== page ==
Forever Plaid again?
The first time around, in 1993, this homage to '50s guy groups like the Four Lads, the Hi-Los and the Four Freshmen was great fun, a trip down memory lane in lush, four-part harmony.
But Tampa Bay Performing Arts Center keeps going back to the well, and now the show is being produced for the sixth time in 15 years at the Jaeb Theater. Why is it being brought back when there is so much great theater that hasn't been done here?
Exhibit A: Stephen Sondheim, the greatest living composer-lyricist in American musical theater. Occasionally, tours of Sondheim shows like Sweeney Todd or Into the Woods have made their way to the Tampa Bay area market, but local productions of his musicals are few and far between.
Side by Side by Sondheim, a revue, is the sole Sondheim show to have been produced by American Stage, the Asolo Theatre and Stageworks, all in the 1980s. There was a production of his chamber musical Assassins by the now-defunct Tampa Players in 1994. Otherwise, it has been left to community theaters and high school and university companies to bring Sondheim's work to the area.
It is amazing, and a little embarrassing, that TBPAC, with all its resources and savvy, has never staged a Sondheim in the Jaeb. A Little Night Music marks its 35th anniversary this year, and it could work well in that intimate space. Ditto for other smaller-scaled Sondheim musicals Anyone Can Whistle, Merrily We Roll Along and Passion.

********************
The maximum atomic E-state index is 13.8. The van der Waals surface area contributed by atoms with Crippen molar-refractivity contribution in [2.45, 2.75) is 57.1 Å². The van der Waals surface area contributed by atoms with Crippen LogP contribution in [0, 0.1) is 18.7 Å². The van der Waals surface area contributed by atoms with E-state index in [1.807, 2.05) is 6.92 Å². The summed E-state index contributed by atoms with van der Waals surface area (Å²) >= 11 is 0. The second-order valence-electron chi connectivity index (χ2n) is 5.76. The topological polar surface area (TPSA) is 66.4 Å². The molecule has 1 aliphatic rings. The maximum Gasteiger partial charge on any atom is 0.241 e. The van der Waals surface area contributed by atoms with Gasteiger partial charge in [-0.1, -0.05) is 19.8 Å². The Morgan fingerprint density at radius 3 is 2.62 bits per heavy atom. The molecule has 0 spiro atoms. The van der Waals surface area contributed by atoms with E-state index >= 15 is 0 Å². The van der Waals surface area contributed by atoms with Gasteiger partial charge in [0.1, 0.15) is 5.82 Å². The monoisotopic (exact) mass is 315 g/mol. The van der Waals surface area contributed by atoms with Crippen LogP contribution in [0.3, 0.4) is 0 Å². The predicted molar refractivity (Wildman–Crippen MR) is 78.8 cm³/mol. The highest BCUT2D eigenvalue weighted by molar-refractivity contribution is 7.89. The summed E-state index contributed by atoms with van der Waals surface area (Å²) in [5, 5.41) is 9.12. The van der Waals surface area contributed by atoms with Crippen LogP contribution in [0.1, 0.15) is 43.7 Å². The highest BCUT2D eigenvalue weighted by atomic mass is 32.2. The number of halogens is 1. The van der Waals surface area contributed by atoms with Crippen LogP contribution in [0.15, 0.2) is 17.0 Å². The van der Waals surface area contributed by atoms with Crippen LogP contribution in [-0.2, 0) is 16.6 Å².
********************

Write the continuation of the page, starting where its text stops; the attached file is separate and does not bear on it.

Sure, Sondheim can be challenging, and it is not a sure-fire hit at the box office, but TBPAC has an obligation to take some artistic risks to balance its lineup of Broadway money spinners like Jersey Boys, Wicked and The Phantom of the Opera (itself back for the fifth time this fall).
But instead, the Jaeb has played to the lowest common denominator with a string of generic cabaret shows (The Fabulous Fifties, Hollywood Nights, A Rockin' Christmas and Holiday Cabaret) or formulaic shlock (Shear Madness, Menopause: The Musical and Hats!).
It's as if TBPAC is trying to appeal to those who never go to the theater.
The Jaeb would be ideal for interesting entertainment that has never gotten top-level productions here, from revivals of neglected musicals (the Rodgers and Hart catalog is worth a look) to new work. Off Broadway is teeming with troupes that would love to have a regional partner like TBPAC. I think, for example, that the Civilians' inventive cabaret show Gone Missing, a hit in New York and London, would find a good audience here, too.
But instead, we're getting Forever Plaid — again.
John Fleming can be reached at (727) 893-8716 or email@example.com.